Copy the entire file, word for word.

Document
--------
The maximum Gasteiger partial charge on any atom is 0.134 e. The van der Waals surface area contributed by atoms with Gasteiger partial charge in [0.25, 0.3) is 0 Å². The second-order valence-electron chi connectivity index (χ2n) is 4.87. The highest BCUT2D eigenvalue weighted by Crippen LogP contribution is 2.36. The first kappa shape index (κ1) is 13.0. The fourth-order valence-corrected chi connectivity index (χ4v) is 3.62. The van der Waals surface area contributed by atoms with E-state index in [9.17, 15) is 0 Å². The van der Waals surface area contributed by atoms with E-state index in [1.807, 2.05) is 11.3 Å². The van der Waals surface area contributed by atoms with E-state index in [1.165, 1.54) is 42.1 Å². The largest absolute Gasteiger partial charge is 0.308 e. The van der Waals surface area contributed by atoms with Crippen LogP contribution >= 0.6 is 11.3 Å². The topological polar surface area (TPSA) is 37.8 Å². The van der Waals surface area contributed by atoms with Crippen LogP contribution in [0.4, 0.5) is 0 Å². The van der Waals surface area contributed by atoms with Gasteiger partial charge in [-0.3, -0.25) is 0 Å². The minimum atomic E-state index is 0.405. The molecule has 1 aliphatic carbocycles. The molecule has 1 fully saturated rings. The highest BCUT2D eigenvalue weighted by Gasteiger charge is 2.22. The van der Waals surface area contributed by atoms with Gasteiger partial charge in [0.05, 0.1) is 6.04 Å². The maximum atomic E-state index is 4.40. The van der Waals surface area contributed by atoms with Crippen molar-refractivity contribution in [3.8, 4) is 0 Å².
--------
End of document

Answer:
The maximum Gasteiger partial charge on any atom is 0.134 e. The van der Waals surface area contributed by atoms with Gasteiger partial charge in [0.25, 0.3) is 0 Å². The second-order valence-electron chi connectivity index (χ2n) is 4.87. The highest BCUT2D eigenvalue weighted by Crippen LogP contribution is 2.36. The first kappa shape index (κ1) is 13.0. The fourth-order valence-corrected chi connectivity index (χ4v) is 3.62. The van der Waals surface area contributed by atoms with E-state index in [9.17, 15) is 0 Å². The van der Waals surface area contributed by atoms with E-state index in [1.807, 2.05) is 11.3 Å². The van der Waals surface area contributed by atoms with E-state index in [1.165, 1.54) is 42.1 Å². The largest absolute Gasteiger partial charge is 0.308 e. The van der Waals surface area contributed by atoms with Crippen LogP contribution >= 0.6 is 11.3 Å². The topological polar surface area (TPSA) is 37.8 Å². The van der Waals surface area contributed by atoms with Crippen LogP contribution in [0.4, 0.5) is 0 Å². The van der Waals surface area contributed by atoms with Gasteiger partial charge in [-0.3, -0.25) is 0 Å². The minimum atomic E-state index is 0.405. The molecule has 1 aliphatic carbocycles. The molecule has 1 fully saturated rings. The highest BCUT2D eigenvalue weighted by Gasteiger charge is 2.22. The van der Waals surface area contributed by atoms with Gasteiger partial charge in [0.05, 0.1) is 6.04 Å². The maximum atomic E-state index is 4.40. The van der Waals surface area contributed by atoms with Crippen molar-refractivity contribution in [3.8, 4) is 0 Å².